Eli (Washington), sporting sunglasses, worn clothing, saran wrap on his feet, and a small arsenal in his backpack, hikes from location to location with the aim of going west, sporting unexplained skill with a blade and bow 'n arrow that's meant to be pre-build survivalist knowledge in our eyes. He stops at a decrepit house and listens to an MP3 player while setting up camp, made possible by a small rechargeable power source that we're shown later in the film (just saved a little mind-nagging there). The wasted land of post-"flash" America presents numerous challenges to nomads like Eli, including a dire lack of water, but most of these obstacles are man-made: dirty, gruff thugs on the road looking to steal from and kill on-comers, helpless women used as bait for wanderers, and small reconstructed cities lorded over by powerful mongers like Carnegie (Gary Oldman) holed up in a ritzy part of town and enjoying the luxuries the peons only dream of. All along the way, Eli stops everyday and reads from a book with a cross etched on, allowing no others to read or even lay their hands on it.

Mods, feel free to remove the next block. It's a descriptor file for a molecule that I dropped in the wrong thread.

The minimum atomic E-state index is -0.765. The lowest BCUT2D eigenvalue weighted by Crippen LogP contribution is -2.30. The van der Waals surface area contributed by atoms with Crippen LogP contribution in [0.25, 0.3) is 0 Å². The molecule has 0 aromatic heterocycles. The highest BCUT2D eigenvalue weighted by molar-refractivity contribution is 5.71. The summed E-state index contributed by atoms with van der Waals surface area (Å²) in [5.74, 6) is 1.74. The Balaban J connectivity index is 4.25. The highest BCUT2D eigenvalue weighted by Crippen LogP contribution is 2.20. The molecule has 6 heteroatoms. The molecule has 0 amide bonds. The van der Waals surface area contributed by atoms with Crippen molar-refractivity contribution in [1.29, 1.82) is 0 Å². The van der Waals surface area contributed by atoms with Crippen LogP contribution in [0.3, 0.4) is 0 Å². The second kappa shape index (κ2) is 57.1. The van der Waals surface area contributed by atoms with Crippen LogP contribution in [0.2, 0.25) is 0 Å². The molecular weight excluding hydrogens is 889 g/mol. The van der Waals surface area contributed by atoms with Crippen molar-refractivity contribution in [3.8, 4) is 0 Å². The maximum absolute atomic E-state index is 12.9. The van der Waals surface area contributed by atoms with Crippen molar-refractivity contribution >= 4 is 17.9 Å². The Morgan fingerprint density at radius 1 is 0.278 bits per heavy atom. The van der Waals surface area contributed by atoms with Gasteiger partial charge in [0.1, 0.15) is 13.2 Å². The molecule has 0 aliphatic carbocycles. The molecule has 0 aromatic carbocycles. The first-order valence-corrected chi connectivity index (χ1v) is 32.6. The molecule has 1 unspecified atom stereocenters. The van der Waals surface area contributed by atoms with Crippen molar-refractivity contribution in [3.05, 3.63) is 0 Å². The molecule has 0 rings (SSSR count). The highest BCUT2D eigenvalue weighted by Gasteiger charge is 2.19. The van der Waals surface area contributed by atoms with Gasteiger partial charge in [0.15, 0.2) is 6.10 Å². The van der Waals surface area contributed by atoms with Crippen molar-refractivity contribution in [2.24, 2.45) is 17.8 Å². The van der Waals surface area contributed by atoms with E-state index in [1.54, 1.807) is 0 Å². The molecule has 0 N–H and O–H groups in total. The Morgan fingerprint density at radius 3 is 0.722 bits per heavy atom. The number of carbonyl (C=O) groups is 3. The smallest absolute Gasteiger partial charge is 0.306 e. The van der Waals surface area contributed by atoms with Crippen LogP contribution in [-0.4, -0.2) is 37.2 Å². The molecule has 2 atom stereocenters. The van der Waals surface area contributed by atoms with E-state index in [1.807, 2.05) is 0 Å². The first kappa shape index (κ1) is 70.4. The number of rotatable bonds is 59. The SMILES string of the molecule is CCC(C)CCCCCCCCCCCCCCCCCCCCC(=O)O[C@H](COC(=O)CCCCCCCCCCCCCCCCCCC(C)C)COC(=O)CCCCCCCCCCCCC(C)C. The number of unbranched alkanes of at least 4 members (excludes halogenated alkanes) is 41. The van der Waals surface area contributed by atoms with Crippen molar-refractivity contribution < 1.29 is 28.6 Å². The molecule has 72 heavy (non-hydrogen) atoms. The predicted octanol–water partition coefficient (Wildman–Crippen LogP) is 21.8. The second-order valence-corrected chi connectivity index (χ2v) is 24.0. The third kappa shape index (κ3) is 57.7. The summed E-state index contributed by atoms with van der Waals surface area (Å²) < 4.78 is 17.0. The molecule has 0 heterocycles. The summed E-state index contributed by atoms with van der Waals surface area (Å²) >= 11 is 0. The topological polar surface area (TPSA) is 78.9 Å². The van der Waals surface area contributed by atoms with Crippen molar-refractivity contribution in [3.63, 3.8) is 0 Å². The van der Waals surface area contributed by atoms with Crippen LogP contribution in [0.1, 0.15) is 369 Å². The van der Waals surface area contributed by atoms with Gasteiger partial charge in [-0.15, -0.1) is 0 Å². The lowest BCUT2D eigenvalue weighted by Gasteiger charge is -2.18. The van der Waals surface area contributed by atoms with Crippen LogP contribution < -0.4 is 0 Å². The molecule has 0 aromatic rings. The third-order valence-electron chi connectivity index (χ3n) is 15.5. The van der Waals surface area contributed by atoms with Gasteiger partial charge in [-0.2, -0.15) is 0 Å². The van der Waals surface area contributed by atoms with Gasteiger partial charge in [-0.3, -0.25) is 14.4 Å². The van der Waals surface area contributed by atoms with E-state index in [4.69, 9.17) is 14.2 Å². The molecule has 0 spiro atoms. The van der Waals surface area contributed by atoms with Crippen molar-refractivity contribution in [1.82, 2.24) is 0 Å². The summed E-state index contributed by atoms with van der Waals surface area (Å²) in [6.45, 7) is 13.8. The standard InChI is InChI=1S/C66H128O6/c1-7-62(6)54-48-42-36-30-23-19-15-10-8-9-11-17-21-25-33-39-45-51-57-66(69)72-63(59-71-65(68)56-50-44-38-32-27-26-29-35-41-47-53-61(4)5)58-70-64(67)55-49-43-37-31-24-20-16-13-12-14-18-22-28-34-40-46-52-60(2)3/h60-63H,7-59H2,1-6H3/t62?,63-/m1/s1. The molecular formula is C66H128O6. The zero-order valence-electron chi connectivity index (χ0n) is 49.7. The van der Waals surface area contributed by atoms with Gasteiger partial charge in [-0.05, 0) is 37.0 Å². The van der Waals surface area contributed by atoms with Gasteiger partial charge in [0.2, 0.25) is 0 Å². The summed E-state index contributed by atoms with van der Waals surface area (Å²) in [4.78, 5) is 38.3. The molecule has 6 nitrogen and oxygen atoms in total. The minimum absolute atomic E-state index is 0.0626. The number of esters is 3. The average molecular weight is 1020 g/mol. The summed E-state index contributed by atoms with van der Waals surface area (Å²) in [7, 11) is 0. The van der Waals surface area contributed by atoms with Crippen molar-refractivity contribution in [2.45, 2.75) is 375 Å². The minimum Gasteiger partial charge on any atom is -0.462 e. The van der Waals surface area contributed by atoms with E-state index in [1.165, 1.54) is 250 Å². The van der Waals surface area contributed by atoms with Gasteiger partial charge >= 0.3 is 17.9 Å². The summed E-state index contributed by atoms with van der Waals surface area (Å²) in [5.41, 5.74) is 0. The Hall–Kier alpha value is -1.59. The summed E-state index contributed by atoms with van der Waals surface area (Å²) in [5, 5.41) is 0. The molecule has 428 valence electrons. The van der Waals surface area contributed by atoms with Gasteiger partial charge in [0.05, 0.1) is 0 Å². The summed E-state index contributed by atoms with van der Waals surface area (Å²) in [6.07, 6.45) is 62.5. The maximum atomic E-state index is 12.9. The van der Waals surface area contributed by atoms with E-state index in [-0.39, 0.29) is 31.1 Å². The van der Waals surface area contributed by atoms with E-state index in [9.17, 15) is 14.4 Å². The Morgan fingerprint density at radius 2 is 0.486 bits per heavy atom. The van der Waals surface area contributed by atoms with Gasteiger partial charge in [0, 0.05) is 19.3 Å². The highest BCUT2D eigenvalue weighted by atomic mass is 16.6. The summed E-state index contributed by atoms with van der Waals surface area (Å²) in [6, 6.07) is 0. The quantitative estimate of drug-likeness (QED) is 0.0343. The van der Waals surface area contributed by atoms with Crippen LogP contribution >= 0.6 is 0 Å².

Compiling superb production design that's lensed by Spider-Man and Cast Away cinematographer Don Burgess, the environment on the road leading west in The Book of Eli ascribed to a conventional post-apocalyptic state, with a disparity and violent energy akin to that of a combination of Mad Max and the Fallout series of video games. A mix of computer-generated effects and focused cinematography etches out a destroyed landscape that's magnetic to the eye, highlighted by over-the-shoulder looks with Eli glancing at wanderers and peering down from a gap in an overpass road once part of a spaghetti junction. He slowly struts along endless expanses of abandoned cars and even more empty stretches of desert, leading to a town that's, for all intents and purposes, akin to a Western-style hub, complete with saloons, shifty provision locations, and brutish bandits. It doesn't hinge on the same desolate, sparse realism as John Hillcoat's The Road, instead building an environment ideal for brash action amid the remnants of civilization.